After Tupac and D Foster Summary

Summary

After Tupac and D Foster is narrated by an unnamed twelve-year-old girl who, in the prologue, summarizes most of what happens in the book. She and her friend Neeka develop a friendship with a mysterious girl named D Foster, whose real mother eventually comes and takes her away. During their two years of friendship, the three girls watch their hero, Tupac Shakur, survive a near-fatal shooting, go to jail for “some dumb stuff,” have a personal revelation that thug life is wrong, and finally get killed. “Time kept passing on that way. Things and people changing,” the narrator says.

As the story begins, the narrator is eating pizza and watching a Tupac video with Neeka and D. The main character wants both girls to spend the night, but D says her foster mother, Flo, told her to come home tonight. As the girls walk D to the bus stop, they think about Tupac’s lyrics. The main character reflects that D, like Tupac, understands life in a way many others—including the main character herself—cannot. At that moment, D says, “The way I figure it, we all just out in the world trying to figure out our Big Purpose.” She says she does not know her purpose yet but that she will tell the others when she does.

Neeka and the narrator have been friends forever but their relationship with D is fairly new. The narrative skips back in time to their first meeting, when D explains that she roams around New York, going wherever she likes, even though she is only eleven years old. The other two, who are not even allowed to leave their block, are jealous. They invite D to bring a rope for double Dutch if she ever returns. A few days later, she does, and the girls start a tentative friendship.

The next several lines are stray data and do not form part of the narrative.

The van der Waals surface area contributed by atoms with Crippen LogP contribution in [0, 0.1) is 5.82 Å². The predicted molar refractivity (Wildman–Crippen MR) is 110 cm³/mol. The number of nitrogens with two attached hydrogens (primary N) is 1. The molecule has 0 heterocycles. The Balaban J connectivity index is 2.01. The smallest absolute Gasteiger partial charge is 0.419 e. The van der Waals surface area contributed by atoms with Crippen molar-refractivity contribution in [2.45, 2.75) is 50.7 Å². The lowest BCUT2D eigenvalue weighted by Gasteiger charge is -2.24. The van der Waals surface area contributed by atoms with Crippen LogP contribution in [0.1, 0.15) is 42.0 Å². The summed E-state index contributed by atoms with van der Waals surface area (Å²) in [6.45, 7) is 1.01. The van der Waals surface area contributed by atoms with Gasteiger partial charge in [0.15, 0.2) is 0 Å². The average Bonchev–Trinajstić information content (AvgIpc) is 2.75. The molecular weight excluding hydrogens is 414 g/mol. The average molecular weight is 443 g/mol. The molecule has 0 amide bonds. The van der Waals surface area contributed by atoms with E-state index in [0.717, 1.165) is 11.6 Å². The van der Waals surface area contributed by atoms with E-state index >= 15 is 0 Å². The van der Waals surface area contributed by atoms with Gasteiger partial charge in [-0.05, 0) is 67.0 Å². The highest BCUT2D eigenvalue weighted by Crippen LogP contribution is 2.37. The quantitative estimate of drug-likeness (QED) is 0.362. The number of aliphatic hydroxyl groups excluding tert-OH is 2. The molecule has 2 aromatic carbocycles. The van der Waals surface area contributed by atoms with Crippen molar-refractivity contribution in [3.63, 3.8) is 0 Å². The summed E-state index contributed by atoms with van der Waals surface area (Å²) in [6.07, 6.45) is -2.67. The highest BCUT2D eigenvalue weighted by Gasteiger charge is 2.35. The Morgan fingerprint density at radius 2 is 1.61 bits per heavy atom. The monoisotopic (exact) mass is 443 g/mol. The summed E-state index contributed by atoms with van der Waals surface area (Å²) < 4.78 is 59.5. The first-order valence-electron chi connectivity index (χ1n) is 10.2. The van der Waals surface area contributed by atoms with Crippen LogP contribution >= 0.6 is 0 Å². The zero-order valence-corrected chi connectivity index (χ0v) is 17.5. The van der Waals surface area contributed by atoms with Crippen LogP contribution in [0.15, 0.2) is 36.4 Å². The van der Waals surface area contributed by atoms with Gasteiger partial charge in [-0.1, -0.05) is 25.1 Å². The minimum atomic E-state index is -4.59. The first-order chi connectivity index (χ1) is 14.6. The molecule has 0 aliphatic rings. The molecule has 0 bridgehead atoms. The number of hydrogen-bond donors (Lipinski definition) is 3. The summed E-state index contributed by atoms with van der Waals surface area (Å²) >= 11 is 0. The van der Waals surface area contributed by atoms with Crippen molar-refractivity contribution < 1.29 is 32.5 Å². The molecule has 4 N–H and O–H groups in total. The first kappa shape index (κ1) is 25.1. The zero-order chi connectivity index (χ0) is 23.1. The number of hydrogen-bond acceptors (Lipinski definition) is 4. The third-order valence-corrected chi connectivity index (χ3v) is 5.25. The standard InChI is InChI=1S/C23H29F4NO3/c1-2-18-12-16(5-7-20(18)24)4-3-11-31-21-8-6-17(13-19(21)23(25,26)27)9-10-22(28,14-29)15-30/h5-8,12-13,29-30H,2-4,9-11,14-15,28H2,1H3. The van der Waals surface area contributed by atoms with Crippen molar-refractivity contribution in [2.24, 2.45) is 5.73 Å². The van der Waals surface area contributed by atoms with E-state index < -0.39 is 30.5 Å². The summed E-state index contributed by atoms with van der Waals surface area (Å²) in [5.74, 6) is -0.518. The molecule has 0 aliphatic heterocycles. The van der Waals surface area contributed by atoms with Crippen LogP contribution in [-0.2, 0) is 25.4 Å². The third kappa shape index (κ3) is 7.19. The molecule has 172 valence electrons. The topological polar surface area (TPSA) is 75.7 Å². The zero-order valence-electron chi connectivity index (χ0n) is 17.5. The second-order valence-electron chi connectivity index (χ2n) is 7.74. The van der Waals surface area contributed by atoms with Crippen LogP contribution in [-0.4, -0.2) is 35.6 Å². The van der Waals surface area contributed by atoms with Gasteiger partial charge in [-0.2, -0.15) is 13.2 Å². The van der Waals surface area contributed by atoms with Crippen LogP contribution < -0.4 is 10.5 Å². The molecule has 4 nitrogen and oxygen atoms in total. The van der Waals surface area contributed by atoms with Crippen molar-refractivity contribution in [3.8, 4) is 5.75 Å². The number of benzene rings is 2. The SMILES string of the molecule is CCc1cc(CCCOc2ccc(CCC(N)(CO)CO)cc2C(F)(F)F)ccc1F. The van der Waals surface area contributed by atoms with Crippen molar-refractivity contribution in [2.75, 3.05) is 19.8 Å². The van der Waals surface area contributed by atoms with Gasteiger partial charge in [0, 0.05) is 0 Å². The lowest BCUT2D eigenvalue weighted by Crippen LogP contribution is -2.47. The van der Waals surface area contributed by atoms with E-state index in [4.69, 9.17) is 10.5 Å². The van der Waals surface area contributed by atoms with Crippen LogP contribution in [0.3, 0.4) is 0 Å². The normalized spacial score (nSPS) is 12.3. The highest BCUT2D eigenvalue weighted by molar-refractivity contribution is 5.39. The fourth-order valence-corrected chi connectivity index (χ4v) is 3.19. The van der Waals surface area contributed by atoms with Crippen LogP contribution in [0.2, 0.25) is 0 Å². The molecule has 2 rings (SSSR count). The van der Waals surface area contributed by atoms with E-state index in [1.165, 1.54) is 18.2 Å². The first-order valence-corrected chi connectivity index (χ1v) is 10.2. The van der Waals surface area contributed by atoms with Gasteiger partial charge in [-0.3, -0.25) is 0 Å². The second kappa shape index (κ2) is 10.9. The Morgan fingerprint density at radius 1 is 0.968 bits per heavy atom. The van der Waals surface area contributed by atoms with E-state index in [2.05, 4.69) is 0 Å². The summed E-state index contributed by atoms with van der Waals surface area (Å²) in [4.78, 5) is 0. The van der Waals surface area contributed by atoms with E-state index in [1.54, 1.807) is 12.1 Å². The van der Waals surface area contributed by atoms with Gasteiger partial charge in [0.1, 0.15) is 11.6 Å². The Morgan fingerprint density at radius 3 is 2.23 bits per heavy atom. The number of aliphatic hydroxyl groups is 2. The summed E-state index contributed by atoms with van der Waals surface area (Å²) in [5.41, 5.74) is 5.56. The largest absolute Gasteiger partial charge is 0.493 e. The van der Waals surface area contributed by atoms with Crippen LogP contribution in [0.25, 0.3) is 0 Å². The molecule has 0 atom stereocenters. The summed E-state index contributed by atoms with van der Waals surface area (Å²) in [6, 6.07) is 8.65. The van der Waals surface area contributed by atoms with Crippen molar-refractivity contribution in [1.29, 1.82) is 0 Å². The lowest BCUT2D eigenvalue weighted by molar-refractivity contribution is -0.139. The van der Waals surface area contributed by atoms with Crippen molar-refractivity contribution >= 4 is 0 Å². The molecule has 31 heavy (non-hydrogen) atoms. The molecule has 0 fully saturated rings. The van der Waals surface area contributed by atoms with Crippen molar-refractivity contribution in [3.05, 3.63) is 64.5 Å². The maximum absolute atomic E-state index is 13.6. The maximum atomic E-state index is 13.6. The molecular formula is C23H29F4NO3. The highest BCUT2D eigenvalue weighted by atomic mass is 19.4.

Over time, the narrator and Neeka tell D all about their families. Neeka has several brothers and sisters. Her big brother Jayjones wants to be a professional basketball player, and her brother Tash is “a queen” who sometimes has trouble with people who make fun of his homosexuality. The main character is an only child, a bright girl whose poor, single mother wants her to go to college someday.

When D is not around, the other girls’ mothers grill them about their new friend; they worry that this child they do not know will be a bad influence on their daughters. When the narrator’s mother asks who D’s daddy is, the main character says she does not know—but she points out that she barely knows who her own father is, either. She is annoyed at her mother’s grilling and wants to say, “Mama, there’s always stuff we’re not ever gonna know,” but she holds herself back because she knows her mother would find this rude.

The main character and Neeka see hard truths in their lives in spite of their mothers’ overprotective attitudes. One day Jayjones comes home and says that a police officer stopped him on the street just because he was a black boy running. Their hero, Tupac, gets arrested and has to face a white judge who disapproves of the fact that Tupac has “THUG LIFE” tattooed on his belly. The narrator’s mother, who does not even like Tupac, finds this unjust. When the three girls learn that their hero is going to jail, they sit silently on the steps in the cold until they all feel numb.

The next day, Tupac is shot. The girls cry and talk about his lyrics, which send the message that for black kids like them, “the world doesn’t really care.” For the first time, D tells about her life at some of the foster homes she lived in as a young child. In one of them, the foster parents spent her support checks on crack instead of food. D says that Tupac is the sort of man who comes back stronger when someone gets him down. Listening to his music makes her feel like she does not want to give up. As the next few months pass, the girls notice that black boys are far more likely to end up in prison than seems just. By the time Tupac is out of jail, Neeka’s brother Tash is in prison for a crime he did not commit.

One day D offers to let the other two girls roam with her. They are still not supposed to leave the...

(The entire section is 1658 words.)

Ed. Scott Locklear